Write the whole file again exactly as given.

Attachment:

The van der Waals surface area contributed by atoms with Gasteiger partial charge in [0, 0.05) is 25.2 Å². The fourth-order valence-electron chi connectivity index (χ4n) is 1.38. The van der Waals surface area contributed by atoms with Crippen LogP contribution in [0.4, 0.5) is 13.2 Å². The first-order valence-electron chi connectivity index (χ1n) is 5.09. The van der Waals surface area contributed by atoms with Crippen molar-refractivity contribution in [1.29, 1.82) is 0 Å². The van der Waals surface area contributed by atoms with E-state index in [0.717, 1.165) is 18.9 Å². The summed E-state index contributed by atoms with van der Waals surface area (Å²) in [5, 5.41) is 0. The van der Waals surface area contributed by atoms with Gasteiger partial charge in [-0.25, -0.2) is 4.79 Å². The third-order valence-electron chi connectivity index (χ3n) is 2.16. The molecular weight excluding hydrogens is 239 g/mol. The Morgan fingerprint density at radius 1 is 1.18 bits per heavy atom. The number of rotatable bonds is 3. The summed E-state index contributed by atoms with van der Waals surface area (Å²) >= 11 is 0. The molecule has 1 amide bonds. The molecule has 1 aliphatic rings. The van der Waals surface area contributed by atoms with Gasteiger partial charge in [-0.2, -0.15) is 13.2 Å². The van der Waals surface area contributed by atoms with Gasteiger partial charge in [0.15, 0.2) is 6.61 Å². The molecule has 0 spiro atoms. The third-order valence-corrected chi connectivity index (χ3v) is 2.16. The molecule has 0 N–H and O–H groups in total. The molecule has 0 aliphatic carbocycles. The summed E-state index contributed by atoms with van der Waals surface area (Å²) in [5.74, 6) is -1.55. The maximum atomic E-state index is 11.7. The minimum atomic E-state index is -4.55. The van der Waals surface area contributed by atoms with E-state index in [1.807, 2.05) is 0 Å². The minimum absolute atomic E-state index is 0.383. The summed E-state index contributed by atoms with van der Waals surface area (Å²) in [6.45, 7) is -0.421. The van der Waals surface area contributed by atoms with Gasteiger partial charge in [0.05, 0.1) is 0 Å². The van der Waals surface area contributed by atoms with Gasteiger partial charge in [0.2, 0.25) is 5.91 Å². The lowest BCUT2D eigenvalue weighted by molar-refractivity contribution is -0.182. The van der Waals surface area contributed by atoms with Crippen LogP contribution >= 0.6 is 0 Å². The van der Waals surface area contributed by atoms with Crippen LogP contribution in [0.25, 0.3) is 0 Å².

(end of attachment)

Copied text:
The van der Waals surface area contributed by atoms with Gasteiger partial charge in [0, 0.05) is 25.2 Å². The fourth-order valence-electron chi connectivity index (χ4n) is 1.38. The van der Waals surface area contributed by atoms with Crippen LogP contribution in [0.4, 0.5) is 13.2 Å². The first-order valence-electron chi connectivity index (χ1n) is 5.09. The van der Waals surface area contributed by atoms with Crippen molar-refractivity contribution in [1.29, 1.82) is 0 Å². The van der Waals surface area contributed by atoms with E-state index in [0.717, 1.165) is 18.9 Å². The summed E-state index contributed by atoms with van der Waals surface area (Å²) in [5, 5.41) is 0. The van der Waals surface area contributed by atoms with Gasteiger partial charge in [-0.25, -0.2) is 4.79 Å². The third-order valence-electron chi connectivity index (χ3n) is 2.16. The molecular weight excluding hydrogens is 239 g/mol. The Morgan fingerprint density at radius 1 is 1.18 bits per heavy atom. The number of rotatable bonds is 3. The summed E-state index contributed by atoms with van der Waals surface area (Å²) >= 11 is 0. The molecule has 1 amide bonds. The molecule has 1 aliphatic rings. The van der Waals surface area contributed by atoms with Gasteiger partial charge in [-0.2, -0.15) is 13.2 Å². The van der Waals surface area contributed by atoms with Gasteiger partial charge in [0.15, 0.2) is 6.61 Å². The molecule has 0 spiro atoms. The third-order valence-corrected chi connectivity index (χ3v) is 2.16. The molecule has 0 N–H and O–H groups in total. The molecule has 0 aliphatic carbocycles. The summed E-state index contributed by atoms with van der Waals surface area (Å²) in [5.74, 6) is -1.55. The maximum atomic E-state index is 11.7. The minimum atomic E-state index is -4.55. The van der Waals surface area contributed by atoms with E-state index in [1.807, 2.05) is 0 Å². The minimum absolute atomic E-state index is 0.383. The summed E-state index contributed by atoms with van der Waals surface area (Å²) in [6.45, 7) is -0.421. The van der Waals surface area contributed by atoms with Gasteiger partial charge in [0.05, 0.1) is 0 Å². The van der Waals surface area contributed by atoms with Gasteiger partial charge in [0.2, 0.25) is 5.91 Å². The lowest BCUT2D eigenvalue weighted by molar-refractivity contribution is -0.182. The van der Waals surface area contributed by atoms with Crippen LogP contribution >= 0.6 is 0 Å². The van der Waals surface area contributed by atoms with Crippen LogP contribution in [0.25, 0.3) is 0 Å².